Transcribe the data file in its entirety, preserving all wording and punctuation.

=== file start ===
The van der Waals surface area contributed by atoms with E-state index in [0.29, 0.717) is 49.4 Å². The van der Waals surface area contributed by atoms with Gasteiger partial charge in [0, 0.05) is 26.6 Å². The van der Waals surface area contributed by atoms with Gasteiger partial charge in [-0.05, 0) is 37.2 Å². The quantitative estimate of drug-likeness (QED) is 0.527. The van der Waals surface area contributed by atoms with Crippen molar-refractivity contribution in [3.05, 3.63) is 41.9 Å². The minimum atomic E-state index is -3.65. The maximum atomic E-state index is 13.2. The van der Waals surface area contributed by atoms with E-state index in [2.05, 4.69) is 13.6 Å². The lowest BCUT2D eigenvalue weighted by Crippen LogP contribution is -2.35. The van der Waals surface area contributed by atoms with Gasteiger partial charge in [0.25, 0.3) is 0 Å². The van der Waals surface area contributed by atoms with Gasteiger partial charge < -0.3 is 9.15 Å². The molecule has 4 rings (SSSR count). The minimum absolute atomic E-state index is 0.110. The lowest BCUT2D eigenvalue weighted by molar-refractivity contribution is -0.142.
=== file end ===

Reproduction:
The van der Waals surface area contributed by atoms with E-state index in [0.29, 0.717) is 49.4 Å². The van der Waals surface area contributed by atoms with Gasteiger partial charge in [0, 0.05) is 26.6 Å². The van der Waals surface area contributed by atoms with Gasteiger partial charge in [-0.05, 0) is 37.2 Å². The quantitative estimate of drug-likeness (QED) is 0.527. The van der Waals surface area contributed by atoms with Crippen molar-refractivity contribution in [3.05, 3.63) is 41.9 Å². The minimum atomic E-state index is -3.65. The maximum atomic E-state index is 13.2. The van der Waals surface area contributed by atoms with E-state index in [2.05, 4.69) is 13.6 Å². The lowest BCUT2D eigenvalue weighted by Crippen LogP contribution is -2.35. The van der Waals surface area contributed by atoms with Gasteiger partial charge in [0.25, 0.3) is 0 Å². The van der Waals surface area contributed by atoms with Gasteiger partial charge < -0.3 is 9.15 Å². The molecule has 4 rings (SSSR count). The minimum absolute atomic E-state index is 0.110. The lowest BCUT2D eigenvalue weighted by molar-refractivity contribution is -0.142.